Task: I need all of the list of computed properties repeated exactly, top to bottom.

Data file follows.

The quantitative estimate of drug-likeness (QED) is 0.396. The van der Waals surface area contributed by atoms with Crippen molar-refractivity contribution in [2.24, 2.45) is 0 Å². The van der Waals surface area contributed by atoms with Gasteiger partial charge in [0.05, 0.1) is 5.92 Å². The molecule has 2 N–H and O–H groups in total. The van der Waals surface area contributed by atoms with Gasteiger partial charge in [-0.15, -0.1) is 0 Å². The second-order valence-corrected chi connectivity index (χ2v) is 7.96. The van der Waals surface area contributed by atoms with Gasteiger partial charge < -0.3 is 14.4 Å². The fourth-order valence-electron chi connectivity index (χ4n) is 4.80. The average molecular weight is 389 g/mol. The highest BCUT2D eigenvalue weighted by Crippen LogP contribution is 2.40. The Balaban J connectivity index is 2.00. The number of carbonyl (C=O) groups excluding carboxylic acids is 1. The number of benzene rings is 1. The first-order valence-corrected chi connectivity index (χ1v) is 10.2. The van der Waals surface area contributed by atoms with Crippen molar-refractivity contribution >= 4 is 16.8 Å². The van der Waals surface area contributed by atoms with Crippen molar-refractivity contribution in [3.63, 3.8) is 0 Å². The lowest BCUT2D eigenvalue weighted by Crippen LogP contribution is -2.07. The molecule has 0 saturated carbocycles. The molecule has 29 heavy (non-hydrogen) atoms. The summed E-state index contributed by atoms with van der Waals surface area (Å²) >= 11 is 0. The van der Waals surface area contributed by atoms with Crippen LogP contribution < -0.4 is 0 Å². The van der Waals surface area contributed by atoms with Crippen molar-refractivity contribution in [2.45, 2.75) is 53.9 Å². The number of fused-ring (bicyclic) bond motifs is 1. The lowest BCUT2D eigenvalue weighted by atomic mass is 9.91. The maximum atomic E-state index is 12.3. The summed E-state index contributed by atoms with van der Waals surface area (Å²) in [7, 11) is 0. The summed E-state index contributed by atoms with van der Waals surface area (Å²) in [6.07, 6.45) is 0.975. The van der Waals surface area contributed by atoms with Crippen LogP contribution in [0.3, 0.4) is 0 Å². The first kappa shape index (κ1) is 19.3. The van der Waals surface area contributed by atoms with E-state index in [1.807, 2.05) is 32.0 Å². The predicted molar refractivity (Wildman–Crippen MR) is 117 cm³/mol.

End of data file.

The quantitative estimate of drug-likeness (QED) is 0.396. The van der Waals surface area contributed by atoms with Crippen molar-refractivity contribution in [2.24, 2.45) is 0 Å². The van der Waals surface area contributed by atoms with Gasteiger partial charge in [0.05, 0.1) is 5.92 Å². The molecule has 2 N–H and O–H groups in total. The van der Waals surface area contributed by atoms with Gasteiger partial charge in [-0.15, -0.1) is 0 Å². The second-order valence-corrected chi connectivity index (χ2v) is 7.96. The van der Waals surface area contributed by atoms with Gasteiger partial charge < -0.3 is 14.4 Å². The fourth-order valence-electron chi connectivity index (χ4n) is 4.80. The average molecular weight is 389 g/mol. The highest BCUT2D eigenvalue weighted by Crippen LogP contribution is 2.40. The Balaban J connectivity index is 2.00. The number of carbonyl (C=O) groups excluding carboxylic acids is 1. The number of benzene rings is 1. The first-order valence-corrected chi connectivity index (χ1v) is 10.2. The van der Waals surface area contributed by atoms with Crippen molar-refractivity contribution >= 4 is 16.8 Å². The van der Waals surface area contributed by atoms with Crippen molar-refractivity contribution in [3.63, 3.8) is 0 Å². The lowest BCUT2D eigenvalue weighted by Crippen LogP contribution is -2.07. The molecule has 0 saturated carbocycles. The molecule has 29 heavy (non-hydrogen) atoms. The summed E-state index contributed by atoms with van der Waals surface area (Å²) >= 11 is 0. The van der Waals surface area contributed by atoms with Crippen LogP contribution < -0.4 is 0 Å². The van der Waals surface area contributed by atoms with Crippen molar-refractivity contribution in [2.45, 2.75) is 53.9 Å². The number of fused-ring (bicyclic) bond motifs is 1. The lowest BCUT2D eigenvalue weighted by atomic mass is 9.91. The maximum atomic E-state index is 12.3. The summed E-state index contributed by atoms with van der Waals surface area (Å²) in [7, 11) is 0. The summed E-state index contributed by atoms with van der Waals surface area (Å²) in [6.07, 6.45) is 0.975. The van der Waals surface area contributed by atoms with Crippen LogP contribution in [0.3, 0.4) is 0 Å². The first kappa shape index (κ1) is 19.3. The van der Waals surface area contributed by atoms with E-state index in [1.807, 2.05) is 32.0 Å². The predicted molar refractivity (Wildman–Crippen MR) is 117 cm³/mol.